Charles Allen Dinsmore.

Atonement in literature and life online

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ATONEMENT IN LITERATURE AND LIFE.
Large crown 8vo, ^1.50, net. Postage extra.

AIDS TO THE STUDY OF DANTE. Illus-
trated. Large crown 8vo, gilt top, $1.50, net.
Postpaid, ^.1.66.

THE TEACHINGS OF DANTE. Large
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HOUGHTON, MIFFLIN & COMPANY,
Boston and New York.



ATONEMENT IN LITERATURE
AND LIFE



ATONEMENT IN
LITERATURE AND LIFE



BY



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CHARLES ALLEN DIiNSMQRE



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BOSTON AND NEW YORK

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PUBLIC LlBRAPiY

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' COPyRIGHT IQ06 BY ':HARl.ES A. DINSMORE
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Published Decemler iqob



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To

MY FATHER

WHO THROUGH PAIN ENTERED INTO THE

GREAT RECONCILIATION



I



«L£t



PREFACE



In adding a volume toth^ ever ihcrea^iu^ flood
of books issued froiii clie press of to-day. -it be-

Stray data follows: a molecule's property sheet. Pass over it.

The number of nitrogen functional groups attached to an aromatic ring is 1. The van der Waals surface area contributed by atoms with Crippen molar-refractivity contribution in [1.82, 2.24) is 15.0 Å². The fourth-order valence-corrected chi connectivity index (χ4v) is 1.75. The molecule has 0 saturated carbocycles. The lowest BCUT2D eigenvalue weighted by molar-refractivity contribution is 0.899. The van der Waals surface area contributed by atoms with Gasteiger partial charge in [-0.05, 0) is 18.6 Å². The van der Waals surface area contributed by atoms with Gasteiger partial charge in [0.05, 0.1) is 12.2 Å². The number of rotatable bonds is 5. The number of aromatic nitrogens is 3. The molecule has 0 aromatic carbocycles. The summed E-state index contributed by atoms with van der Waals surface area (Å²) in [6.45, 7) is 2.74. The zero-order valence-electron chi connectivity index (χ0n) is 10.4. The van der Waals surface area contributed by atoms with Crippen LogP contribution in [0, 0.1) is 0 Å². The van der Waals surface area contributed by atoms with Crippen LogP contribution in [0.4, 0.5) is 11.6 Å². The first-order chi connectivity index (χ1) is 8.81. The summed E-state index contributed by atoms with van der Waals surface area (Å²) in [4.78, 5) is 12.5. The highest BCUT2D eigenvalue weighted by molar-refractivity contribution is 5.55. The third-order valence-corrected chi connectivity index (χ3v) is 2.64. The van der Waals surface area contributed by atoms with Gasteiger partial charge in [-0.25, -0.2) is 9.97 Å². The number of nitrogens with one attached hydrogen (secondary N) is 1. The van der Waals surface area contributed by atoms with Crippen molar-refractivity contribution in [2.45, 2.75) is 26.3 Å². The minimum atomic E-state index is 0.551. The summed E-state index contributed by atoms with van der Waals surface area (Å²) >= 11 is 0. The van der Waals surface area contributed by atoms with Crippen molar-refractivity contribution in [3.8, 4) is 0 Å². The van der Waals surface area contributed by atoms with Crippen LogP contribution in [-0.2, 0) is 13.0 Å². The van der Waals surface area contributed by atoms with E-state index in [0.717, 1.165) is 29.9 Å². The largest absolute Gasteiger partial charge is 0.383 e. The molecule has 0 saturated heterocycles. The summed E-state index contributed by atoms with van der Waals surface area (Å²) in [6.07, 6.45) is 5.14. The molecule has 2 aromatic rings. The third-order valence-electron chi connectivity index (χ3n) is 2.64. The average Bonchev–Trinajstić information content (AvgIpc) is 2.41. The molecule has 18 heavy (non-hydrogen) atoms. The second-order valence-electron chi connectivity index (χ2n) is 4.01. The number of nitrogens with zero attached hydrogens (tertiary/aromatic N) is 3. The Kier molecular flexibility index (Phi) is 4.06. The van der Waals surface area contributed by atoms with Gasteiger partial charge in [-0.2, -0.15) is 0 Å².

comes a writer to state'his reasons for challenging
the attention of a surfeited and much-enduring
public. Especially is- -this true when the 'SulDJeet
is so apparently outworn -and rejected-, as -the
atonement. For this theme, once so -command-
ing and of conceded importance, has been quite
generally neglected, even by religious people,
and fails to arouse more than a languid interest.
The venerated interpretations now seem anti-
quated, and the dogma itself is in many pulpits
discredited. But a doctrine which has entered so
vitally into spiritual thought and experience, and
which every age has explained in its own language
and according to its prevailing philosophy, must
contain a residuum of truth which will ever abide
and reclothe itself in a fashion suited to each
generation.

The word " atonement," as I shall use it, is em-
ployed to explain the method by which reconcili-



viii PREFACE

ation with God, with life, and with one's past
is achieved. My purpose is not to elaborate a
dogma. This would be a thankless task. " It is
not summation of doctrine that we want/' says
Bushnell, " we have enough of that. What we
want a great deal more is something to give us
greater breadth of standing and greater vitality
of ide^." In attempting to satisfy this need I
have' Bought to take the gospel of reconciliation
out of the stiff forms of theology and to find its
essential truths as they appear in life, and life as
the best minds have seen it. As this theme holds
as prorainent a place in literature as in religion,
it has seemed, to me that atonement might pro-
fitably be studied in the pages of the great seers
who have been recognized by the generations as
portraying most truthfully the guilt, the woe, the
peace of the heart. I have no knowledge that
any one has preceded me in thus approaching
one of Christianity's supreme verities. This jour-
ney over an untried way has brought to view two